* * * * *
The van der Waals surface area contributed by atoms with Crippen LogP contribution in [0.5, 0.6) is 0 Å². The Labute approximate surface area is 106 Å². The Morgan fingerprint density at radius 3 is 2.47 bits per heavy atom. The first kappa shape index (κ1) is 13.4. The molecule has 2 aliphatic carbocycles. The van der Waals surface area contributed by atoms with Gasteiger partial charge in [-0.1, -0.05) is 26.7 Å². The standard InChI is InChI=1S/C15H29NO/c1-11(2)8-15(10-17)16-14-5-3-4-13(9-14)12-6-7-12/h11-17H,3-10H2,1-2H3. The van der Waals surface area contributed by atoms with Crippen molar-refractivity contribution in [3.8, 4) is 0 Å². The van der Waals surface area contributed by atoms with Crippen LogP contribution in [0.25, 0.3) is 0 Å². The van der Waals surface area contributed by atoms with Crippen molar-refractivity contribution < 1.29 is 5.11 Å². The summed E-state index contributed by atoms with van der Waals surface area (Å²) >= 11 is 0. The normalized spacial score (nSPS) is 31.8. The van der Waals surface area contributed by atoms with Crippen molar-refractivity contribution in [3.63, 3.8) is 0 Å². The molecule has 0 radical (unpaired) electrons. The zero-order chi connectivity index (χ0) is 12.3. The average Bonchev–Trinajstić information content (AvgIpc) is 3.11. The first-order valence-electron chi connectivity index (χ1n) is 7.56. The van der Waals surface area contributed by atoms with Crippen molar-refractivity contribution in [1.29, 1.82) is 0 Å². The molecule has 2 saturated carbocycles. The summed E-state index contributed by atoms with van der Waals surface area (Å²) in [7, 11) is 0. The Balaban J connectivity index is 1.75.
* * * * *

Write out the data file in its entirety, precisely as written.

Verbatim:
The van der Waals surface area contributed by atoms with Crippen LogP contribution in [0.5, 0.6) is 0 Å². The Labute approximate surface area is 106 Å². The Morgan fingerprint density at radius 3 is 2.47 bits per heavy atom. The first kappa shape index (κ1) is 13.4. The molecule has 2 aliphatic carbocycles. The van der Waals surface area contributed by atoms with Gasteiger partial charge in [-0.1, -0.05) is 26.7 Å². The standard InChI is InChI=1S/C15H29NO/c1-11(2)8-15(10-17)16-14-5-3-4-13(9-14)12-6-7-12/h11-17H,3-10H2,1-2H3. The van der Waals surface area contributed by atoms with Crippen molar-refractivity contribution in [3.8, 4) is 0 Å². The van der Waals surface area contributed by atoms with Crippen LogP contribution in [0.25, 0.3) is 0 Å². The van der Waals surface area contributed by atoms with Crippen molar-refractivity contribution < 1.29 is 5.11 Å². The summed E-state index contributed by atoms with van der Waals surface area (Å²) >= 11 is 0. The normalized spacial score (nSPS) is 31.8. The van der Waals surface area contributed by atoms with Crippen molar-refractivity contribution in [3.63, 3.8) is 0 Å². The molecule has 0 radical (unpaired) electrons. The zero-order chi connectivity index (χ0) is 12.3. The average Bonchev–Trinajstić information content (AvgIpc) is 3.11. The first-order valence-electron chi connectivity index (χ1n) is 7.56. The van der Waals surface area contributed by atoms with Crippen molar-refractivity contribution in [1.29, 1.82) is 0 Å². The molecule has 2 saturated carbocycles. The summed E-state index contributed by atoms with van der Waals surface area (Å²) in [7, 11) is 0. The Balaban J connectivity index is 1.75.